NaNoWriMo 2022, Fling Forty-Three

“It feels like all logic and reason and the sequence of events have fled from the world.”

This from Kristen, who might as well have spoken for all of them, or at least all three of the humans.

Colin might have granted that one situation in which communication works more or less as it would in the simplest theory, is when the source and the target both already have, very saliently, the thought or feeling or other property that is being communicated (so to speak). But if the property is already salient everywhere, what if anything has been communicated? Perhaps the transitive-closure knowledge that I know that you know that I know that you know that we both feel that way (and you know it (and I know it…)).

“Are we everywhere at once?”

“No, no, it just turns out that space is also an illusion. There is no everywhere to be; being is not a thing that has a location property, neither finite nor infinite-valued.”

“Be Here Now, man!”

Perception was chaotic but potentially entertaining; sounds and images of all kinds occurring all at once. How these thoughts, or words, were traveling between the four to be reacted to and recorded, will remain a mystery.

“This present moment is all that exists, and equally obviously, this place right here is the only place that exists. Other places are not in this moment, other moments are not in this place.”

“Other moments could be in this space, though; we could go elsewhere and then come back — ooh, ice cream!”

Chocolate ice cream, vanilla ice cream, strawberry and rhubarb ice cream, banana split ice cream, rose hip ice cream, lemon sherbet, and all the others, in fact. And tables and bowls and spoons and chairs and a stereo playing Mosquito Song by Queens of the StoneAge.

“The further I go, the less I know,” Steve quoted happily.

“Now we are seeing all the things that we might choose to do.”

“Eat ice cream?”

“Is choice an illusion? Do we have free will?”

“Can we write down an account of free will that does not have to pretend that time and space are real?”

“Look, I could be a cave explorer!”

“Remember, stalactites cling tight to the ceiling, and stalagmites might get there in a century.”

“Or is it the other way around? I feel like it might be the other way around.”

The being called Tibbs shimmered with a pulse of high-frequency shimmering. “No,” came the caressing voice, “it is not the other way around. Do not spread memetic toxins!”

“Keep your darn meme complexes to yourself!”

“On that planet there, meme researchers are more highly regarded than everyone else except the pearl-divers. The pearls are deep and gold and foretell the future.”

“This planet has two moons and a debris-ring. The moons are gradually destabilizing the ring, and the planet experiences frequent meteor strikes.”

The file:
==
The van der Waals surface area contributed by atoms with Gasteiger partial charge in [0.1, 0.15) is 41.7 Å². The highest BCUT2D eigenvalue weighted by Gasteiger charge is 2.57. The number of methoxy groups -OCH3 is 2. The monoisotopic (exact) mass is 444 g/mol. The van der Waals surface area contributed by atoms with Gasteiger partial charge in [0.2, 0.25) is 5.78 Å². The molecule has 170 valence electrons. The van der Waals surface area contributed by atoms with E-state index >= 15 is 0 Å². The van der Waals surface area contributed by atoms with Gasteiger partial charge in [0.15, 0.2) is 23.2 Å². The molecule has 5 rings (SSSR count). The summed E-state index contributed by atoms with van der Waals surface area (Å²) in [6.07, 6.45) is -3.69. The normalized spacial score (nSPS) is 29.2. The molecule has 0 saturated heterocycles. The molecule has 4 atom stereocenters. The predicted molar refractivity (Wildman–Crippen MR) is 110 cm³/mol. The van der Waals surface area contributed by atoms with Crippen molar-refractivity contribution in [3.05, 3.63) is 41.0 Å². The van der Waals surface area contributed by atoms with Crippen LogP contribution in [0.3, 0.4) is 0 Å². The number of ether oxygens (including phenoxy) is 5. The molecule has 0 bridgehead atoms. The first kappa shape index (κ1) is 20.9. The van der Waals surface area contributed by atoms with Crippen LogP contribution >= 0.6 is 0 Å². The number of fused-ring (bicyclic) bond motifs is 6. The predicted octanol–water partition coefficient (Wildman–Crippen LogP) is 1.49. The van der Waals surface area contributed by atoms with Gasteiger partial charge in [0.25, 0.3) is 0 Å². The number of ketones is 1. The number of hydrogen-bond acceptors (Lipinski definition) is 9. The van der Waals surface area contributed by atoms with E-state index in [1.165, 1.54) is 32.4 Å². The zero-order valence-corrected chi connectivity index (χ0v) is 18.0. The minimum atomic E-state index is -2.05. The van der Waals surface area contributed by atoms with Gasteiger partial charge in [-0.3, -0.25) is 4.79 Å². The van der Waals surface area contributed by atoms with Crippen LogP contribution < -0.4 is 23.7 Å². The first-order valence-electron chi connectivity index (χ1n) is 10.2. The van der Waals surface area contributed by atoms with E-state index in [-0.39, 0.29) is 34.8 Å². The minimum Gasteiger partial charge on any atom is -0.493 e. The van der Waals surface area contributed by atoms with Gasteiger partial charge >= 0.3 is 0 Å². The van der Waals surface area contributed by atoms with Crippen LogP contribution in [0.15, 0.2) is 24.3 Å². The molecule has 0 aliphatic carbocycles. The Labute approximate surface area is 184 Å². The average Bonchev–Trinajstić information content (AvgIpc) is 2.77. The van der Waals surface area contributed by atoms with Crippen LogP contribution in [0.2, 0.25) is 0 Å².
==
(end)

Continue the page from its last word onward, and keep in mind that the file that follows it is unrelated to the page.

“That must reduce home values.”

After a moment or a decade, they reached a place where three humans lay asleep: one in a hospital bed with monitors attached to its (probably his, Kristen decided) head, and the other two in comfortable-looking cots that had been set up next to the bigger bed.

All were wearing, or had had applied, what looked like a standard realtime fMRI cap, with wires leading to an especially shiny virtualizing deck.

“She’s pretty,” said Kristen.

“A stunner,” Steve agreed, “I think I’m in love.”

“She exists at this very moment here, and that makes me happy,” said Colin.

They were drifting in the air over the center bed, where a young woman with brown hair and eyes and skin and elegant epicanthic folds lay peacefully. The third bed held a small young human, probably male, in rich purple silk nightclothes. Although the body was childlike in size, there was something adult in the face, even in sleep.

“There are people in this reality who worry about these three and their sleep,” the being Tibbs known as intoned, “their bodies are well cared-for, but their minds are perhaps far away.”

“This one looks familiar,” Colin said, drifting over the smallest sleeper.

“This one makes my head ache,” Steve said, peering at the various devices touching the head of the largest human, the one in the largest bed.

“You know–” began Kristen.

“Wait, really?” Steve broke in, “Are you really thinking that we could–“

“There are three of them, and three of us–“

“We might get stuck. Or they might come back, and get annoyed at our trespassing.”

“I… don’t think that would happen.”

“Do we really want to be them?”

“I don’t know… it feels right? Somehow?”

The being known as Tibbs just shimmered.

Fling Forty-Four

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